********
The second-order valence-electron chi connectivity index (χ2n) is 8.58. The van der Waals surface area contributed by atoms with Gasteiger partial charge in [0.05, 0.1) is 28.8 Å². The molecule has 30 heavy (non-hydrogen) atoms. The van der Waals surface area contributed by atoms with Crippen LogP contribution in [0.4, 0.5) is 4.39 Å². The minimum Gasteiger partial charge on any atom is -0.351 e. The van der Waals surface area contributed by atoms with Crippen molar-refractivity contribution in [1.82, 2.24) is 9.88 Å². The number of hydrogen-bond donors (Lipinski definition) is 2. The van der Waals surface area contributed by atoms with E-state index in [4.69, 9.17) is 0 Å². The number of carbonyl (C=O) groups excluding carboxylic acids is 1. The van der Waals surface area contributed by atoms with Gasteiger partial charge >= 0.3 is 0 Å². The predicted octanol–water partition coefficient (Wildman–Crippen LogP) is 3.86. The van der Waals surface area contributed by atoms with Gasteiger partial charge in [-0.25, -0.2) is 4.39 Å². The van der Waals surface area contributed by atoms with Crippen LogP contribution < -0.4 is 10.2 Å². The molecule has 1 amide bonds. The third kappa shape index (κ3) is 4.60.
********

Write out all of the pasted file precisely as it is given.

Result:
The second-order valence-electron chi connectivity index (χ2n) is 8.58. The van der Waals surface area contributed by atoms with Gasteiger partial charge in [0.05, 0.1) is 28.8 Å². The molecule has 30 heavy (non-hydrogen) atoms. The van der Waals surface area contributed by atoms with Crippen LogP contribution in [0.4, 0.5) is 4.39 Å². The minimum Gasteiger partial charge on any atom is -0.351 e. The van der Waals surface area contributed by atoms with Crippen molar-refractivity contribution in [1.82, 2.24) is 9.88 Å². The number of hydrogen-bond donors (Lipinski definition) is 2. The van der Waals surface area contributed by atoms with E-state index in [4.69, 9.17) is 0 Å². The number of carbonyl (C=O) groups excluding carboxylic acids is 1. The van der Waals surface area contributed by atoms with Gasteiger partial charge >= 0.3 is 0 Å². The predicted octanol–water partition coefficient (Wildman–Crippen LogP) is 3.86. The van der Waals surface area contributed by atoms with Gasteiger partial charge in [-0.25, -0.2) is 4.39 Å². The van der Waals surface area contributed by atoms with Crippen LogP contribution < -0.4 is 10.2 Å². The molecule has 1 amide bonds. The third kappa shape index (κ3) is 4.60.